Today the Antwerp port community is launching its third Sustainability Report. The report is unique of its kind, as it covers the sustainable enterprise initiatives taken by the many companies in the port. The fact that the report is produced by the port community as a whole is also indicative of the way in which it was drawn up, in extensive dialogue with the various stakeholders. Indeed this dialogue is the key concept behind today’s launch. The United Nations too in its recently approved Sustainable Development Goals points to dialogue as one of the keys to sustainability.
From benchmarking to Best Practice and Award
The first Sustainability Report for the port of Antwerp was presented at the beginning of 2012 by Antwerp Port Authority, the Left Bank Development Corporation and VOKA-Alfaport. This first edition was a benchmarking exercise, i.e. a measurement of the starting points. It also identified sustainable enterprise as the challenge of the 21st century. In that same year the report won the award for the “Best Belgian Sustainability Report.” The second report which went live at the end of 2013 focused on seven main areas, each of which was assessed from the three points of view of “People, Planet and Prosperity,” as sustainability covers much more than just the environment.
Now for this third report the number of subject areas has been extended, but still with the same attention paid to the “3Ps.” In this way the biannual Sustainability Report has developed into a touchstone for the port of Antwerp’s determination to maintain its leadership position in creation of added value. To publicise and lend emphasis to this ambition a Sustainability Award will be presented for the first time in 2016. A project for this will be launched at the end of the year.
Highlights and examples
In the third Sustainability Report, sustainability is measured on the basis of no fewer than 80 indicators, ranging from laws and regulations to quality of the environment, water consumption and emissions. In addition the privacy of customers and the safety of the more than 60,000 port employees are examined, among many other things. For example, when it comes to safety the report notes a downward trend in the number of industrial accidents, but sadly we are still confronted with fatal accidents. In order to reduce harmful emissions it is very important to introduce cleaner means of transport. Truck transport is now significantly cleaner, as 70% of trucks used in the port area have Euro V or Euro VI engines. As for hinterland freight carriage, rail transport is an important point for attention: here, both the volume and the proportion of goods covered by rail are declining. Initiatives such as the Liefkenshoek rail link and Railport should help to reverse this trend. Finally the report shows that many companies are investing in research and innovation in order for them to operate as sustainably as possible. Some examples:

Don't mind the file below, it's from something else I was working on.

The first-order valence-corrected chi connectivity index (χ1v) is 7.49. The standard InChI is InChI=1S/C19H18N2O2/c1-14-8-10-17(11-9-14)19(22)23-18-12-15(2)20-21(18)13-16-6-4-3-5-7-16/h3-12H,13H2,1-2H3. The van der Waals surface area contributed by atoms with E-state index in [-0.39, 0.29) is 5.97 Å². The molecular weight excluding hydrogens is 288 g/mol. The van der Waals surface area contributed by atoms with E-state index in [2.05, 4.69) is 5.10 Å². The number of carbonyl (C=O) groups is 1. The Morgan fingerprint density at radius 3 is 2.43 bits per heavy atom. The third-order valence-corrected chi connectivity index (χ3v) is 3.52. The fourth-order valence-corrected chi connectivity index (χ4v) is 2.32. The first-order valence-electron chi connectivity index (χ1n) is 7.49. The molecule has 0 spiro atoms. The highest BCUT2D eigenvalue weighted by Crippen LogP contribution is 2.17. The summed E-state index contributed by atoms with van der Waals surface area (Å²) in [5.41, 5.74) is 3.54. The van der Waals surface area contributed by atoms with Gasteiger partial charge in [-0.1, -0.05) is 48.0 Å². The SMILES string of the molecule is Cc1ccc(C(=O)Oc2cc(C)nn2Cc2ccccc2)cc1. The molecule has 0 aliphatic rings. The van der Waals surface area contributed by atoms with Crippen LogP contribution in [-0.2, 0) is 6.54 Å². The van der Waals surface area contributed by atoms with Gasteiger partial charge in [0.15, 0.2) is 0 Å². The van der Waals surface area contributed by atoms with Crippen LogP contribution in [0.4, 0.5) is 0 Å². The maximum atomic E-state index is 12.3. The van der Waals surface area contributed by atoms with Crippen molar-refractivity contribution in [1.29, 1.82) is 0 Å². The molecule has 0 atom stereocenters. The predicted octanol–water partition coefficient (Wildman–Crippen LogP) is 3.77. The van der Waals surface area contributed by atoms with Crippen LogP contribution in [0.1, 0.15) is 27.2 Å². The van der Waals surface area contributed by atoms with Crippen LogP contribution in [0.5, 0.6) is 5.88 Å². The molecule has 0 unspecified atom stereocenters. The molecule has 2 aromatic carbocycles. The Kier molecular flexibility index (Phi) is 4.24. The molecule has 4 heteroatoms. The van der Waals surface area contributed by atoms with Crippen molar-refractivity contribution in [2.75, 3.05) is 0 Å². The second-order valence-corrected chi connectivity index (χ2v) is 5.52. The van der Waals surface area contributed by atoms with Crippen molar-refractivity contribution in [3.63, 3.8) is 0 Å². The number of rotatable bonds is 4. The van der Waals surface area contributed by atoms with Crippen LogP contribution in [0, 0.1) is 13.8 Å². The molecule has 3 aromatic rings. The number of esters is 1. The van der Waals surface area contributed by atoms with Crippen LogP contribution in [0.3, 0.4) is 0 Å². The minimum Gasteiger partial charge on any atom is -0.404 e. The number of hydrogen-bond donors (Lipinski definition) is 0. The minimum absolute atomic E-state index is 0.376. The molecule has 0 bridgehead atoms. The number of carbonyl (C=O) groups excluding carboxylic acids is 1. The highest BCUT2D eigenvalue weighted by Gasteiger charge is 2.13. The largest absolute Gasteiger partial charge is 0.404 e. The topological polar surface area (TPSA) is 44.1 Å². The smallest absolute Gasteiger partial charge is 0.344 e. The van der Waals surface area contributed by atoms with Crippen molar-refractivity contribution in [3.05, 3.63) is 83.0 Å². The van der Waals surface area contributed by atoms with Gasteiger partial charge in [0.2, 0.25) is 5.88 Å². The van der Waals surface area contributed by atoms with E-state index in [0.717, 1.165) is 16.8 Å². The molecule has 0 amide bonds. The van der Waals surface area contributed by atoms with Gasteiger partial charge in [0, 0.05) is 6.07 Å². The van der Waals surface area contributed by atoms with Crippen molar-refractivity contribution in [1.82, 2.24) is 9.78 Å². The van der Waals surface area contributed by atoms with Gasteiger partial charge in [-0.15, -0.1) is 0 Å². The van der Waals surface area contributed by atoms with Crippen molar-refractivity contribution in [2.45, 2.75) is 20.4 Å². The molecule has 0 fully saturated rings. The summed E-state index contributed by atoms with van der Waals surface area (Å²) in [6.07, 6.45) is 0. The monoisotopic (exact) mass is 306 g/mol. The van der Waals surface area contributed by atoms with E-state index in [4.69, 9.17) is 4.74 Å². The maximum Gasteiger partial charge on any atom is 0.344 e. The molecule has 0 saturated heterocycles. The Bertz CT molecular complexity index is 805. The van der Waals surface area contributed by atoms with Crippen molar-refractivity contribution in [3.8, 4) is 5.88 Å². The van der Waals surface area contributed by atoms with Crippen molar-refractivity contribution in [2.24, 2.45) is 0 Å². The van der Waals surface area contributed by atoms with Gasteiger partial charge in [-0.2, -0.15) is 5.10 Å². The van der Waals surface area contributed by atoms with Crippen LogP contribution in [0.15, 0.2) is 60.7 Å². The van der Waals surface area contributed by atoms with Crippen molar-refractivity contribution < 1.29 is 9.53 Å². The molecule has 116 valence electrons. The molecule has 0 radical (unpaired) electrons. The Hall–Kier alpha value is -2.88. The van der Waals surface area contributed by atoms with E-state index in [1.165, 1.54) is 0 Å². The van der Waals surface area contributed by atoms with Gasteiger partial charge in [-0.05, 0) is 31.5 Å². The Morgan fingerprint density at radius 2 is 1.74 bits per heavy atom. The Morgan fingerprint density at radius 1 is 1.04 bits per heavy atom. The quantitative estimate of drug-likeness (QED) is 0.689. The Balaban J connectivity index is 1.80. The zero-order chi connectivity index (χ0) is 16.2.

- ADPO (Antwerp Distribution and Product Operations) is a logistics company that focuses on storage of specialty chemicals. In 2014 it set up the first LNG filling station in Belgium where trucks can fill up both with LNG (liquefied natural gas) and with CNG (compressed natural gas). LNG is cleaner than diesel and about one quarter cheaper. ADPO has also purchased 12 trucks powered by LNG and in the longer term it aims to replace all 40 of its trucks. According to a study by the Flemish Institute for Technological Research, LNG is 90% less harmful to the environment than diesel, as it produces lower emissions of particulates, CO2 and nitrogen oxides. The trucks are also less noisy.
- Gyproc Belgium produces plasterboard and plaster systems for the construction industry. In order to control run-off from its site the company has built a “wadi,” i.e. a wide ditch where rainwater collects and is able to percolate slowly into the ground water. This “left-over green area” has now been given a higher ecological value by reprofiling of the land and an appropriate programme of mowing.
The full Sustainability Report can be viewed online. At present it is available only in Dutch; the English version will follow shortly at www.sustainableportofantwerp.com.
Dialogue and other Sustainable Development Goals
The international community too has recently taken an important step towards sustainability: on 25 September the 193 member states of the United Nations unanimously approved the Sustainable Development Goals (SDGs). The SDGs are the successors to the Millennium Goals, setting the agenda for sustainable development between now and 2030. This is the first time that such objectives have been subscribed by all countries. In the SDGs clear links are made with ecological sustainability, industrial development and social justice.
In order to engage with the positive intentions of the SDGs, at the launch event for the Sustainability Report the port of Antwerp is today committing itself to dialogue with the port of Rotterdam. Eddy Bruyninckx, CEO of Antwerp Port Authority, and Eric van der Schans, Environmental Management Director of the port of Rotterdam, together reflect on the role that the respective ports can play in attaining these SDGs.